When you are in academia, completing a research project is one of the most enticing things you can think about.

It is your opportunity to tread new ground in your field and inform generations of academics to come with brand-new insight. However, before you start your research, you need funding and support from an institution. Find out more about what a research proposal is and some of the important parts of a research proposal so you can succeed when you apply for your project.

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What is a research proposal?

A research proposal is a document potential researchers provide to academic institutions before starting their project. These are especially important when you are applying for further support from the institution, such as receiving funding from them or getting support from a professor at the university. An expert reads through a research proposal before establishing whether it’s a worthwhile venture for the university and establishes whether the project would add new knowledge to the field.

Research proposals set out the area of research for the project, the specific methods that the project will use, and some of the literature the research will call upon. In addition to establishing whether the research is worth completing, research proposals help get feedback from professors about some of the methods you use and the specific nature of your research question.

Parts of a research proposal

There are several parts of a research proposal, each of which is essential for understanding the general direction of the project. Some of the main parts of the research proposal include the following:

Title page

The title page is one of the most important parts of writing your research proposal. It sets the first impression of the rest of your work and provides a professional appearance for any reader. While it doesn’t have too much information, your font and title phrasing must be perfect, as this engages the reader from the very first page.


The introduction of your research proposal is the first substance that the reader encounters, establishing what your research is and the end goals of your research. Start by identifying the specific area that the problem is in, followed by the scope of the problem under the number of people that deal with the issue on a day-to-day basis. Combine this with saying what you already know about the area of research and while your project is a significant contribution to the topic. Finish this section with a statement of your research question is a natural conclusion to the introduction.

Literature review

A literature review is a stage at which you discuss the existing research in the area and the specific pieces of work you are referencing in your research. Completing this stage demonstrates that you have a comprehensive understanding of some of the existing literature in the space, and you know which pieces of work are reliable and which are to be avoided. An effective literature review impresses professors as it demonstrates that you have a strong existing knowledge of the topic and what makes a good piece of research.


The methodology is one of the most extended pieces of your research proposal as it discusses what you will do throughout the project step by step. This involves everything from collecting information to completing data analysis (if you use primary research) and writing the report at the end of the process. Some of the steps in writing your methodology include the following:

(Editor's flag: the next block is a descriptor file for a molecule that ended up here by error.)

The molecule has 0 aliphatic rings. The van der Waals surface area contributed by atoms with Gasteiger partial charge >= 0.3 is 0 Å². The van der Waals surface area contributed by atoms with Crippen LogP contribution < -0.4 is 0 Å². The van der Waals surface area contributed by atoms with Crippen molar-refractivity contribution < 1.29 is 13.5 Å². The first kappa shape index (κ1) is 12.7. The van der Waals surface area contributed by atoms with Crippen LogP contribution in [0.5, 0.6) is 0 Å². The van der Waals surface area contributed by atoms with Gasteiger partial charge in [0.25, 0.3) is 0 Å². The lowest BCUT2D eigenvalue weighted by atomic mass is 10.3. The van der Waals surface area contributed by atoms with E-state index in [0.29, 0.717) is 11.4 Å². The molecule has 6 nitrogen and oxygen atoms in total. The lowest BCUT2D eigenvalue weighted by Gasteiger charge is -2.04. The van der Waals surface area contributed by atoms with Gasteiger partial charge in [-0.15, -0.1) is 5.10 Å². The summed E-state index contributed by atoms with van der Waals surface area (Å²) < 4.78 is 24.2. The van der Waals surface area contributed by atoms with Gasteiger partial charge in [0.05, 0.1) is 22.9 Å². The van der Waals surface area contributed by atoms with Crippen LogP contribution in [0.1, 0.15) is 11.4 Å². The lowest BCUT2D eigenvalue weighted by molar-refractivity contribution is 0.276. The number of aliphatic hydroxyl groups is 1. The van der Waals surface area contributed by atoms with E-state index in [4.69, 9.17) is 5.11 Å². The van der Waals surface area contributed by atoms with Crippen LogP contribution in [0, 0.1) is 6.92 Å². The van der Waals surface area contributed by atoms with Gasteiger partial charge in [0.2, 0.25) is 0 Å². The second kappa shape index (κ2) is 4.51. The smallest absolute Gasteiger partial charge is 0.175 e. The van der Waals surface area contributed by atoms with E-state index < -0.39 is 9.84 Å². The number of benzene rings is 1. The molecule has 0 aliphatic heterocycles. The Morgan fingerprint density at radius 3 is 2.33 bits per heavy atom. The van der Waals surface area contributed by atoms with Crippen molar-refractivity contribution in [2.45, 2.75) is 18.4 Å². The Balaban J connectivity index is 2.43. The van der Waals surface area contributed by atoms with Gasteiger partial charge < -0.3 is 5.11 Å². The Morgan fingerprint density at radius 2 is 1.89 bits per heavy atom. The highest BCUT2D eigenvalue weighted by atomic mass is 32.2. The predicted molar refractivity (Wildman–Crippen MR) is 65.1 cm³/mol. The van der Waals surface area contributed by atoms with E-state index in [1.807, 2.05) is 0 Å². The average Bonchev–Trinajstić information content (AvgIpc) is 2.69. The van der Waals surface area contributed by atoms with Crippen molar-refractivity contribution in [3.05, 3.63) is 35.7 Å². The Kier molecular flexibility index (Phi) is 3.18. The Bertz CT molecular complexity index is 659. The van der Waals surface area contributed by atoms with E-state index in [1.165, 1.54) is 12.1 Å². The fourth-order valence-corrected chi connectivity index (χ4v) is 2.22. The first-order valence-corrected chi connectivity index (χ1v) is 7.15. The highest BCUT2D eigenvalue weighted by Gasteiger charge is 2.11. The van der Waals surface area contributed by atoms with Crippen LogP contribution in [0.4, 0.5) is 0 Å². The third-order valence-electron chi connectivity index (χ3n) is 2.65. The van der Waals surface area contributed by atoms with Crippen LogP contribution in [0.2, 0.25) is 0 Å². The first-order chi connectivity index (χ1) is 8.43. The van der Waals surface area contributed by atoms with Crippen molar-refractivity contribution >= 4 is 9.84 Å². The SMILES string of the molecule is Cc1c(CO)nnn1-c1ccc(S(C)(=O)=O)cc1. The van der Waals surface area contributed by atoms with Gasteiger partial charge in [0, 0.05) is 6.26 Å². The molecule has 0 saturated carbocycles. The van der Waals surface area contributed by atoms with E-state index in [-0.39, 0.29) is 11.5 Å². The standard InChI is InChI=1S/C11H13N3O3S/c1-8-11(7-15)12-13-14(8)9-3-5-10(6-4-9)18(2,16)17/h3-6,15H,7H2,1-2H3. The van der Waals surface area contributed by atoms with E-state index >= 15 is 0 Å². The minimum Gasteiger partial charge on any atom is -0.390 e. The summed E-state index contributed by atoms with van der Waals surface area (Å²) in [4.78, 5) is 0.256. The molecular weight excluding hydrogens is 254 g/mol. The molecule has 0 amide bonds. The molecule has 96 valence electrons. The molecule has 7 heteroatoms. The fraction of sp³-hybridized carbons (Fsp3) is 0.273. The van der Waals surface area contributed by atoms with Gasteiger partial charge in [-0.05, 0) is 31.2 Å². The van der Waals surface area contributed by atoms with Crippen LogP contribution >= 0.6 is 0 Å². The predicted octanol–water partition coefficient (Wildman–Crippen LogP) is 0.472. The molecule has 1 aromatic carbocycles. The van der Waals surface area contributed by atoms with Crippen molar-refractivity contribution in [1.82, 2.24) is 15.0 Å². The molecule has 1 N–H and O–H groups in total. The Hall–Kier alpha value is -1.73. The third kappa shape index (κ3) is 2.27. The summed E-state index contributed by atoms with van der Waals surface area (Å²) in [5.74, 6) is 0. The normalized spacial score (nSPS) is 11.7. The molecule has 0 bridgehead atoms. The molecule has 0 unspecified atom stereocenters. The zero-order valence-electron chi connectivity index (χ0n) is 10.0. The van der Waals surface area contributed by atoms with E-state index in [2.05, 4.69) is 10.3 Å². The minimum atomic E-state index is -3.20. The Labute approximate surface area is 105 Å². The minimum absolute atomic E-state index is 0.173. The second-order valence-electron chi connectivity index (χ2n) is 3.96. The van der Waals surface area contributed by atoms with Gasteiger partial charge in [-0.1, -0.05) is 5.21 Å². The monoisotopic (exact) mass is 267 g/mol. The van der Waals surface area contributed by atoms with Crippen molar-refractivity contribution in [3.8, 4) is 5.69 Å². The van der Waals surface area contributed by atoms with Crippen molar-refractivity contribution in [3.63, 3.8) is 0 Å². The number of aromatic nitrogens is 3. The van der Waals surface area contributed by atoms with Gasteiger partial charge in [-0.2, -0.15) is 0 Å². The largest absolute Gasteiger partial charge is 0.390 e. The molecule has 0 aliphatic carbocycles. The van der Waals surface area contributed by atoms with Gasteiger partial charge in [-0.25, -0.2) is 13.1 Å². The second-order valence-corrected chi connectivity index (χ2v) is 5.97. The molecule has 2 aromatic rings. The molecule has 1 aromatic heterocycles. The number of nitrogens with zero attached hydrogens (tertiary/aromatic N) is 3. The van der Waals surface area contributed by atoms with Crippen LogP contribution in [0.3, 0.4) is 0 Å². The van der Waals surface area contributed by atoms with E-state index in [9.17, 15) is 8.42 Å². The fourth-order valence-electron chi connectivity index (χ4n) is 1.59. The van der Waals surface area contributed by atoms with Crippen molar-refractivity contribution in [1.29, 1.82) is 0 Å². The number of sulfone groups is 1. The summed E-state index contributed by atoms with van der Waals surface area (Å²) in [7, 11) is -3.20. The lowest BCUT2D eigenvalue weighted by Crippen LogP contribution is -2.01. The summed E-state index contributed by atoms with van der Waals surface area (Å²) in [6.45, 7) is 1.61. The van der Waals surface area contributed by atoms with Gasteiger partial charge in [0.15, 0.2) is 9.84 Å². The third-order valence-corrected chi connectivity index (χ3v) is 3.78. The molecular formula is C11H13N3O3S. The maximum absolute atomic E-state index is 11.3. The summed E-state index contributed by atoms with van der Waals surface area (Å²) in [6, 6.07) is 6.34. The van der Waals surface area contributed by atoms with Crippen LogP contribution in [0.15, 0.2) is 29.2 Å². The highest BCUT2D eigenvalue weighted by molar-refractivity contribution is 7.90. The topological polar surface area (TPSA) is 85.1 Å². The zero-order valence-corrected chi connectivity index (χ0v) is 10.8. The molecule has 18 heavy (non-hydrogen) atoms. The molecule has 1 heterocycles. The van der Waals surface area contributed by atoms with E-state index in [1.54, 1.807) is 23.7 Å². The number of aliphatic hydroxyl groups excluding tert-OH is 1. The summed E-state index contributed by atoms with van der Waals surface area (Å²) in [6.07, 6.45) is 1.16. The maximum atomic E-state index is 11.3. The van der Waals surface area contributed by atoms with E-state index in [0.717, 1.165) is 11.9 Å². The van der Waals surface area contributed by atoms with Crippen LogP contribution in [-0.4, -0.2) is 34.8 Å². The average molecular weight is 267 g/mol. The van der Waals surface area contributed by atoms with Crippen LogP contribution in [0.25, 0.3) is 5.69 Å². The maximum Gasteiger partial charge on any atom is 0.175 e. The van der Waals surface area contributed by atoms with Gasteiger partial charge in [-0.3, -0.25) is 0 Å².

• The specific design of your research.
  • The sample size of any research you complete and how you select the sample.
  • Any ethical considerations you have as part of the project, including the need for consent from participants.
  • How you measure any data you collect and why you use that method.
  • How you plan to analyze any data and any limitations, your method might come up against.


Your references refer to the existing literature in the area that you will use in your research. By setting out the references that you use at this early stage, you set a strong impression on any academics that read through your proposal, as they know that you are using some of the more reputable sources in the subject. This also demonstrates that you clearly understand the subject and know the direction in which you want your project to go.


Appendices refer to any additional documentation that you attach to your research proposal. This includes any consent forms you have for interviews, any flow charts you create for your research, and any existing preliminary research you have completed before writing your research proposal. This demonstrates to the reader that you are fully prepared for the project ahead of you and take all ethical considerations into account from the start.

The importance of a research proposal

There are a few reasons that a research proposal is one of the most important parts of your project. The first of these is that a successful research proposal is the first step in getting your project off the ground, as many research projects require external funding and impress investors from the start.

Additionally, researchers benefit from using a research proposal as it guides the project throughout and ensures you don’t deviate from the original goals. This leads to a better quality report at the very end of the project.